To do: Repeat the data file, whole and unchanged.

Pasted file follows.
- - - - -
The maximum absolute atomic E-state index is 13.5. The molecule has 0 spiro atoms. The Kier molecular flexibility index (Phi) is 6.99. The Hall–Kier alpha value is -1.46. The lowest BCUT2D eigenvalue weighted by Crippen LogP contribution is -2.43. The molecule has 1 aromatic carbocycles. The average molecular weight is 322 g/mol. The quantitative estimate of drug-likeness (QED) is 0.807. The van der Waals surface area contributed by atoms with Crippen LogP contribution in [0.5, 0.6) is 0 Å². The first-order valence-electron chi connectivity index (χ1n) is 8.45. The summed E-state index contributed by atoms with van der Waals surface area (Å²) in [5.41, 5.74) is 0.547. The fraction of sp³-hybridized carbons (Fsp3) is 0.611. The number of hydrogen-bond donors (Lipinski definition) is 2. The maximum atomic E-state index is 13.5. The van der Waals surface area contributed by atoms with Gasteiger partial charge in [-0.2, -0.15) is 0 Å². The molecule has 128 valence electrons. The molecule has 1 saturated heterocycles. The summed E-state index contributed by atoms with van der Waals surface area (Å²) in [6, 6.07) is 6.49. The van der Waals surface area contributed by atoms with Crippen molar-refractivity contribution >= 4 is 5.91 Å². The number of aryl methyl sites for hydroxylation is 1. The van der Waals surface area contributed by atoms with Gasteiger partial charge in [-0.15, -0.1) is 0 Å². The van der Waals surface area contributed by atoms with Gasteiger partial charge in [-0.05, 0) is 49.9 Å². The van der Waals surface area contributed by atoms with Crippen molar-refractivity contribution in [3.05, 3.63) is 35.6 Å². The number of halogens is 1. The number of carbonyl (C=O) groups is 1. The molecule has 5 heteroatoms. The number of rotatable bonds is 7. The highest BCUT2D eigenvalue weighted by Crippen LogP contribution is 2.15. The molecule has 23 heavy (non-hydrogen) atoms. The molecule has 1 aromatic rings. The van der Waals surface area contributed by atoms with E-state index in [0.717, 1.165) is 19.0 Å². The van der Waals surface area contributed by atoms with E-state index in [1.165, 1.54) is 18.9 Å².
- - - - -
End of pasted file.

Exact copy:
The maximum absolute atomic E-state index is 13.5. The molecule has 0 spiro atoms. The Kier molecular flexibility index (Phi) is 6.99. The Hall–Kier alpha value is -1.46. The lowest BCUT2D eigenvalue weighted by Crippen LogP contribution is -2.43. The molecule has 1 aromatic carbocycles. The average molecular weight is 322 g/mol. The quantitative estimate of drug-likeness (QED) is 0.807. The van der Waals surface area contributed by atoms with Crippen LogP contribution in [0.5, 0.6) is 0 Å². The first-order valence-electron chi connectivity index (χ1n) is 8.45. The summed E-state index contributed by atoms with van der Waals surface area (Å²) in [5.41, 5.74) is 0.547. The fraction of sp³-hybridized carbons (Fsp3) is 0.611. The number of hydrogen-bond donors (Lipinski definition) is 2. The maximum atomic E-state index is 13.5. The van der Waals surface area contributed by atoms with Gasteiger partial charge in [-0.2, -0.15) is 0 Å². The molecule has 128 valence electrons. The molecule has 1 saturated heterocycles. The summed E-state index contributed by atoms with van der Waals surface area (Å²) in [6, 6.07) is 6.49. The van der Waals surface area contributed by atoms with Crippen molar-refractivity contribution >= 4 is 5.91 Å². The number of aryl methyl sites for hydroxylation is 1. The van der Waals surface area contributed by atoms with Gasteiger partial charge in [-0.15, -0.1) is 0 Å². The van der Waals surface area contributed by atoms with Gasteiger partial charge in [-0.05, 0) is 49.9 Å². The van der Waals surface area contributed by atoms with Crippen molar-refractivity contribution in [3.05, 3.63) is 35.6 Å². The number of halogens is 1. The number of carbonyl (C=O) groups is 1. The molecule has 5 heteroatoms. The number of rotatable bonds is 7. The highest BCUT2D eigenvalue weighted by Crippen LogP contribution is 2.15. The molecule has 23 heavy (non-hydrogen) atoms. The molecule has 1 aromatic rings. The van der Waals surface area contributed by atoms with E-state index in [0.717, 1.165) is 19.0 Å². The van der Waals surface area contributed by atoms with E-state index in [1.165, 1.54) is 18.9 Å².